I graduated in 1983, so it's been a while. Over the years, I did eventually contemplate going to a reunion. Just to see. Maybe it wasn't as bad as my memories made me think. Then I would surreptiously troll the websites where people were planning the reunions, and I was always marked as "unable to locate, can't find him". Hello? I've never had an unpublished number, my last name is pretty rare, it doesn't take a rocket scientist to track me down. Apparently, nobody wanted to try real hard to find me.
So I would go back to my dark place. The pain of the high school years would come come bubbling up, and I would avoid the reunions.
See, I was this odd dichotomy in high school. President of my Junior Class. Student Council president my senior year. Hey, sounds good, right? People must like me. Yay. But I was also gay. A horrible secret that had to be hidden away in the early 80's, and really, for years after that. And I guess I didn't really hide it that well, because some people knew, or suspected, or were just hateful.
Picture this, especially those of you who were there in those days at Broken Arrow Senior High at the old campus. The main hallway that ran east/west, with what seemed like hundreds of classrooms. I hated that hall. Because there were so many times when I would be walking down that hall, just trying to get to my next class, when somebody would spit on me and call me a faggot. It became a daily challenge. Would I get to class without having to wipe spit off my face?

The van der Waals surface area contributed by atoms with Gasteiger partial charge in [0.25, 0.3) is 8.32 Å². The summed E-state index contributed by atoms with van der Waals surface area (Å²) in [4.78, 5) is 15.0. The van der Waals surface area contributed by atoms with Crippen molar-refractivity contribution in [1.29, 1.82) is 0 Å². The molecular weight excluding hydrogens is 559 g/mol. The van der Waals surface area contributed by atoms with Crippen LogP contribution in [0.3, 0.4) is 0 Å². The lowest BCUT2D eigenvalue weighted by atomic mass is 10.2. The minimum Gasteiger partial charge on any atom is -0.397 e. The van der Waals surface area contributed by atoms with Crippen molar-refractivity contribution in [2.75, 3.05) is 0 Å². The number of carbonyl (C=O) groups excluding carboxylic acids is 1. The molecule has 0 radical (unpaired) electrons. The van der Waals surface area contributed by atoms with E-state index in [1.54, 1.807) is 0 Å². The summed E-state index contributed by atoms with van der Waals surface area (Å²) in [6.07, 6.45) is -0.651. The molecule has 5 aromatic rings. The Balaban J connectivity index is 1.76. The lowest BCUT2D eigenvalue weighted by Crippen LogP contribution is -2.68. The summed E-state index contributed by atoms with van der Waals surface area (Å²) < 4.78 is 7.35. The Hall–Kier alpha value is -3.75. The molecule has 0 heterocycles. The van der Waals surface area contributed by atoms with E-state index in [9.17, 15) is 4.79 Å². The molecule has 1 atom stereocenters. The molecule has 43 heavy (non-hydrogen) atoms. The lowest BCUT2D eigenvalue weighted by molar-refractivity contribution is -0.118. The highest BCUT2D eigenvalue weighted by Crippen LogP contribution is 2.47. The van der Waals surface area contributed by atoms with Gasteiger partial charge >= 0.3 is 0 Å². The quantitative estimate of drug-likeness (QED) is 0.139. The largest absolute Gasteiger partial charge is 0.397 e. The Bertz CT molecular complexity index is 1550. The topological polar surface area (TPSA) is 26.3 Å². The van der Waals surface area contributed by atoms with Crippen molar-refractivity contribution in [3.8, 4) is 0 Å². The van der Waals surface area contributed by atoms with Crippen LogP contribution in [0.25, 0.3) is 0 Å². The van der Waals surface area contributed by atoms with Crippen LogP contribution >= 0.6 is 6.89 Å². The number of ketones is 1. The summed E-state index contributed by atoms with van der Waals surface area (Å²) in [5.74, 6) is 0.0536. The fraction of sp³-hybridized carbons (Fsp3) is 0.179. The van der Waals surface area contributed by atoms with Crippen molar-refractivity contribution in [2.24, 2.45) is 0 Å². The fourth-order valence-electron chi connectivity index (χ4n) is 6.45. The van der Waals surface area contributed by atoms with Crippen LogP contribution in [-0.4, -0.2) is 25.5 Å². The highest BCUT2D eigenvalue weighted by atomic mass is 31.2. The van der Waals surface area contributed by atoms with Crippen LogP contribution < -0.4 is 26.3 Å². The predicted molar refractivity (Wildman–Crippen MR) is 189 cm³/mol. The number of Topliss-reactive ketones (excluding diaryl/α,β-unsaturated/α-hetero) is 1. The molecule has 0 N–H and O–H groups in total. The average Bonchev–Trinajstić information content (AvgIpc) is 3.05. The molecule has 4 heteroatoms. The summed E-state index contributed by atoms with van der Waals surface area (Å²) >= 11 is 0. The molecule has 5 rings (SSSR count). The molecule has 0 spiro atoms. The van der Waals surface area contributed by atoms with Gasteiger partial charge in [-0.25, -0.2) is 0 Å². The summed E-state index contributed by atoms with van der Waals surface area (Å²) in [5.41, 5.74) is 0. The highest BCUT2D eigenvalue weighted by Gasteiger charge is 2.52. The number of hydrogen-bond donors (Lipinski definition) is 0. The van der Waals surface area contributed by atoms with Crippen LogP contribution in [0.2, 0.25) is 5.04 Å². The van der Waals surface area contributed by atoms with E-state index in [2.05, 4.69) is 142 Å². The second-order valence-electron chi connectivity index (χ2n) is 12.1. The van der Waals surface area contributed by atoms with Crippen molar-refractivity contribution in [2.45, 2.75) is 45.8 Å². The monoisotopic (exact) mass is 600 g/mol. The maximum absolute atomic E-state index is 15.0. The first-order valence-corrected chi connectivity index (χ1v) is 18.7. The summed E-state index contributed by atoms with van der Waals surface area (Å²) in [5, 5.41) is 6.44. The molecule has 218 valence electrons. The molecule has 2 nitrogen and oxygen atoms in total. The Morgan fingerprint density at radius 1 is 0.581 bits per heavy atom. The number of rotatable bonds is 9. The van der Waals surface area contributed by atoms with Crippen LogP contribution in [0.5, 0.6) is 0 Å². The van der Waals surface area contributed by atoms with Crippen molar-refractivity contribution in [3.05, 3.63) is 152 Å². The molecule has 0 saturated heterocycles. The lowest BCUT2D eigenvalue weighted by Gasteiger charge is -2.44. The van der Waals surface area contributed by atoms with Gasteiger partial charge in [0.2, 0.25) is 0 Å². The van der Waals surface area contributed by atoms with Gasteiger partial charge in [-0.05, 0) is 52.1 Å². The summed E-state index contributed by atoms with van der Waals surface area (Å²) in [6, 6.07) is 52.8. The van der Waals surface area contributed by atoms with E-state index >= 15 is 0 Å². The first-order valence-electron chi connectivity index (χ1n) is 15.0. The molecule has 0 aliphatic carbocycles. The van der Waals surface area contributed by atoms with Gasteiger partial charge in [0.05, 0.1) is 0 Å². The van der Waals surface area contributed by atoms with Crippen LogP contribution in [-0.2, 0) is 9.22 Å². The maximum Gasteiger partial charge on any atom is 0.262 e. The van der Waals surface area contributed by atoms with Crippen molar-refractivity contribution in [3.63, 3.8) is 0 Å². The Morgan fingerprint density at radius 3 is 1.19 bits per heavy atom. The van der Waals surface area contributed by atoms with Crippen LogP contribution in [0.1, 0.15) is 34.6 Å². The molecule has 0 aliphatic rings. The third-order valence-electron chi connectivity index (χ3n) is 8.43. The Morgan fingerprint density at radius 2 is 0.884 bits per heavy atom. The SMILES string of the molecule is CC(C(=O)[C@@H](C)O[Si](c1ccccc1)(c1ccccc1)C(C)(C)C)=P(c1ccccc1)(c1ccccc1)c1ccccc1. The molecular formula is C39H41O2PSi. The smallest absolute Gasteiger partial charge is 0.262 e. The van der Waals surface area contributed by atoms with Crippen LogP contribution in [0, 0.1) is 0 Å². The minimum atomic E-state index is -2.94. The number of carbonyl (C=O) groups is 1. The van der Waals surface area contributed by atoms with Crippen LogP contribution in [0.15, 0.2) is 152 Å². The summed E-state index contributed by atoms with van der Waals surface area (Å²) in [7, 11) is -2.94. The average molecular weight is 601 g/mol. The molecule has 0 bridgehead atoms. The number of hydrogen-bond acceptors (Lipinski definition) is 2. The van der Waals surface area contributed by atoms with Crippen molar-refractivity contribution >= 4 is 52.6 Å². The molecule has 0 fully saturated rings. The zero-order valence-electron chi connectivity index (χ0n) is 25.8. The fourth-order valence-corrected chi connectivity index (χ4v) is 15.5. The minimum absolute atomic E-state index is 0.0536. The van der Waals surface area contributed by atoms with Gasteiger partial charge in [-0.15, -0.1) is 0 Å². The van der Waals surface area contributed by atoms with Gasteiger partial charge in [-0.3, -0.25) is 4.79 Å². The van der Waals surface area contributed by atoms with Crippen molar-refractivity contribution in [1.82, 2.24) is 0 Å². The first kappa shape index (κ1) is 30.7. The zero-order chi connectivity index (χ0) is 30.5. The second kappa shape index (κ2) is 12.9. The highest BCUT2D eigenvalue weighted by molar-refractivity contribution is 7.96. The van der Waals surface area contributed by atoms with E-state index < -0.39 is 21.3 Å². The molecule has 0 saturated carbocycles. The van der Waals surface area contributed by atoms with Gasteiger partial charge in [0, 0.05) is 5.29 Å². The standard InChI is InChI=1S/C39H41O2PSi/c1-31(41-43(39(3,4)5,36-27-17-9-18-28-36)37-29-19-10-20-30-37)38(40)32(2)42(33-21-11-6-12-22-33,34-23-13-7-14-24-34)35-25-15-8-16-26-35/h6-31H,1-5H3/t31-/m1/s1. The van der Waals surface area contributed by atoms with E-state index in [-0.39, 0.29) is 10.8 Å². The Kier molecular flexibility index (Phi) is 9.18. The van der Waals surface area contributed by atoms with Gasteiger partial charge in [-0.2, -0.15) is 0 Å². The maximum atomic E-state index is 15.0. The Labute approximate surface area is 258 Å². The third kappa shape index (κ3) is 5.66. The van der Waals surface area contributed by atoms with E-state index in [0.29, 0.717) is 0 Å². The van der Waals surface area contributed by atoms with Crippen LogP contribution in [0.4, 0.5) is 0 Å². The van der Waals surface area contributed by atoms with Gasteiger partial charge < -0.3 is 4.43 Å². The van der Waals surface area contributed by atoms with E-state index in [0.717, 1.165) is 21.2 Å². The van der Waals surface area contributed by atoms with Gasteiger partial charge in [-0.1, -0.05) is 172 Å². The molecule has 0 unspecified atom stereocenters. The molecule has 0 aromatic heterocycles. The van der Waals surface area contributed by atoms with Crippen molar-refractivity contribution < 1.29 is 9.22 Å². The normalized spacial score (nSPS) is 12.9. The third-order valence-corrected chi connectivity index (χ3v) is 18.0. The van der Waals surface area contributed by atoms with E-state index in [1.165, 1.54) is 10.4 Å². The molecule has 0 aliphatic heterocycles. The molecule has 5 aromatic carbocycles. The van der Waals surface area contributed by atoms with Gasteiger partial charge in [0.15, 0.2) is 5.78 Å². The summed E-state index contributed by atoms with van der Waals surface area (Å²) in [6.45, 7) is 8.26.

Shocking, right? Should be. But it wasn't shocking in that time and place, it was perfectly acceptable, and there was no one to protect you. Wait, let me qualify that. There were a few friends who knew, and supported me, who did what they could out of love. That was my spark, that's what got me through. But I still don't want that damn diploma. I didn't graduate, I simply managed to survive. I don't need a piece of paper for that.
Flash forward 25 or so years, and now we have Facebook. It's a fascinating thing. Thrills me to see former classmates posting about acceptance and love for their gay friends, it seriously does. And then I accept a friend invite to find that someone I remembered as being progressive is now a member of some "God hates fags" group. What is wrong here? What fundamental thing do I not understand?
Then I have to remember. It's not about me. It's not about what I personally hope or wish for. Every human being has their own free will. That's the "human" part. Set aside those wants, or hopes, or wishes. Free will, to each his own. End sentence, next paragraph.
This is the test, to live with that.
Let me rephrase, the test is to make the BEST of that.
So, to bring it back around, do you go to your high school reunion when you have baggage?
Depends on the baggage. How much do you have? If you've got enough that you have to check some of it in and pay the service fees every time you travel, you've got too much. Get rid of it, learn to fly with just a carry-on. I believe I discarded my first piece of luggage somewhere outside the Broken Arrow city limits. There should be a diploma and a yearbook inside. And maybe a skinny tie or two.
Sometimes you have to get far away from something before you can actually see it for what it was. And what it wasn't. And then you can slowly go back, if you choose. But now the choices and decisions are your own. You pick your classes. More importantly, you pick your teachers. It's an open campus, you have your own car, there aren't any bells ringing, and lunch lasts as long as you let it...
Welcome to the You-niversity. Would you like some coffee with that?